Risks of exposure to ionizing and millimeter-wave radiation from airport whole-body scanners

Radiat Res. 2012 Jun;177(6):723-6. doi: 10.1667/rr2897.1. Epub 2012 Apr 11.

Abstract

Considerable public concern has been expressed around the world about the radiation risks posed by the backscatter (ionizing radiation) and millimeter-wave (nonionizing radiation) whole-body scanners that have been deployed at many airports. The backscatter and millimeter-wave scanners currently deployed in the U.S. almost certainly pose negligible radiation risks if used as intended, but their safety is difficult-to-impossible to prove using publicly accessible data. The scanners are widely disliked and often feared, which is a problem made worse by what appears to be a veil of secrecy that covers their specifications and dosimetry. Therefore, for these and future similar technologies to gain wide acceptance, more openness is needed, as is independent review and regulation. Publicly accessible, and preferably peer-reviewed evidence is needed that the deployed units (not just the prototypes) meet widely-accepted safety standards. It is also critical that risk-perception issues be handled more competently.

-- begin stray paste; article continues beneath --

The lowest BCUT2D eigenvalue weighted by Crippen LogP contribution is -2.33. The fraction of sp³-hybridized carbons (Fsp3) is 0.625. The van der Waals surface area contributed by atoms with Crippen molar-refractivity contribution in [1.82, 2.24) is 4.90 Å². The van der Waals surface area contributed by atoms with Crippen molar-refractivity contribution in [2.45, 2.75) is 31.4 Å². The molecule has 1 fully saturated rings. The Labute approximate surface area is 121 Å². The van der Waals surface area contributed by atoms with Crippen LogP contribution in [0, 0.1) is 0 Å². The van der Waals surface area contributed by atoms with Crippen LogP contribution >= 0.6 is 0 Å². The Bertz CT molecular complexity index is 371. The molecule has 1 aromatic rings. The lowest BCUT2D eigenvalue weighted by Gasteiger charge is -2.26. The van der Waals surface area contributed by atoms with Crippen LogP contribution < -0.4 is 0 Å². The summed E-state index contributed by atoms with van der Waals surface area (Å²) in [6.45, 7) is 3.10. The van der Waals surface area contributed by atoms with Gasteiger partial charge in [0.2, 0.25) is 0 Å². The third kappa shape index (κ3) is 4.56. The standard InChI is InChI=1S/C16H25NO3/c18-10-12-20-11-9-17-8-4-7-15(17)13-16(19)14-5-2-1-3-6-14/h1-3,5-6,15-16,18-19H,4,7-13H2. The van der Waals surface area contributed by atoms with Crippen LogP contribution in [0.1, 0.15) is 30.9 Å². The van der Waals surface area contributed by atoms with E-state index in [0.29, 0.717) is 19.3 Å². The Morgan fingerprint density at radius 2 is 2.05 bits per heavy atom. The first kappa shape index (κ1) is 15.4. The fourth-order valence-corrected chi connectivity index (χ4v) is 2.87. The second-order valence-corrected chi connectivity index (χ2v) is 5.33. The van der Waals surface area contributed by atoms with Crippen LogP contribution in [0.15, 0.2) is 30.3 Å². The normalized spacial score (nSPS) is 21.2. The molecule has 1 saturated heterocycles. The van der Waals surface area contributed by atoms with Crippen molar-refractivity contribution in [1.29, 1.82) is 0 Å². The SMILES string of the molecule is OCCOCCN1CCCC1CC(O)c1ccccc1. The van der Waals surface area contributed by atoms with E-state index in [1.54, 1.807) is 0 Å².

MeSH terms

  • Airports / instrumentation*
  • Fear
  • Humans
  • Radiation Dosage*
  • Risk Assessment
  • Safety
  • Whole Body Imaging / adverse effects*
  • Whole Body Imaging / instrumentation*